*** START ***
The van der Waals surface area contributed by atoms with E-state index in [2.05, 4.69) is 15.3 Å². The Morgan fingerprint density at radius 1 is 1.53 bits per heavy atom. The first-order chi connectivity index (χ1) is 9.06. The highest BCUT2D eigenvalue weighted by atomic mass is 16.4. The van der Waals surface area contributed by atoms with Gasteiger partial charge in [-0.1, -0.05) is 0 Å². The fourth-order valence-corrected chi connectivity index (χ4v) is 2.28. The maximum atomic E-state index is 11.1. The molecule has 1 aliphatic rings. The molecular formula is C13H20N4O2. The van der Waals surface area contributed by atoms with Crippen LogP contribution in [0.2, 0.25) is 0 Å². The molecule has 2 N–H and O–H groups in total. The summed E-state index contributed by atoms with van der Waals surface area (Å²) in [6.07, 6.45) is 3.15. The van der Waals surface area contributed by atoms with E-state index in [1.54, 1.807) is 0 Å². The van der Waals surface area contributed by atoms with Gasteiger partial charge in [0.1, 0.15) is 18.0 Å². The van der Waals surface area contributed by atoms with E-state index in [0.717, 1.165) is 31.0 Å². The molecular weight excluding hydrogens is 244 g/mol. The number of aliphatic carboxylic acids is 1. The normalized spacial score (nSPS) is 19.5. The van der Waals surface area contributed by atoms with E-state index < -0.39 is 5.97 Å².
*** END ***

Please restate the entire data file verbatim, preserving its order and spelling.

The van der Waals surface area contributed by atoms with E-state index in [2.05, 4.69) is 15.3 Å². The Morgan fingerprint density at radius 1 is 1.53 bits per heavy atom. The first-order chi connectivity index (χ1) is 9.06. The highest BCUT2D eigenvalue weighted by atomic mass is 16.4. The van der Waals surface area contributed by atoms with Gasteiger partial charge in [-0.1, -0.05) is 0 Å². The fourth-order valence-corrected chi connectivity index (χ4v) is 2.28. The maximum atomic E-state index is 11.1. The molecule has 1 aliphatic rings. The molecular formula is C13H20N4O2. The van der Waals surface area contributed by atoms with Crippen LogP contribution in [0.2, 0.25) is 0 Å². The molecule has 2 N–H and O–H groups in total. The summed E-state index contributed by atoms with van der Waals surface area (Å²) in [6.07, 6.45) is 3.15. The van der Waals surface area contributed by atoms with E-state index in [1.54, 1.807) is 0 Å². The van der Waals surface area contributed by atoms with Gasteiger partial charge in [0.1, 0.15) is 18.0 Å². The van der Waals surface area contributed by atoms with E-state index in [0.717, 1.165) is 31.0 Å². The molecular weight excluding hydrogens is 244 g/mol. The number of aliphatic carboxylic acids is 1. The normalized spacial score (nSPS) is 19.5. The van der Waals surface area contributed by atoms with E-state index < -0.39 is 5.97 Å².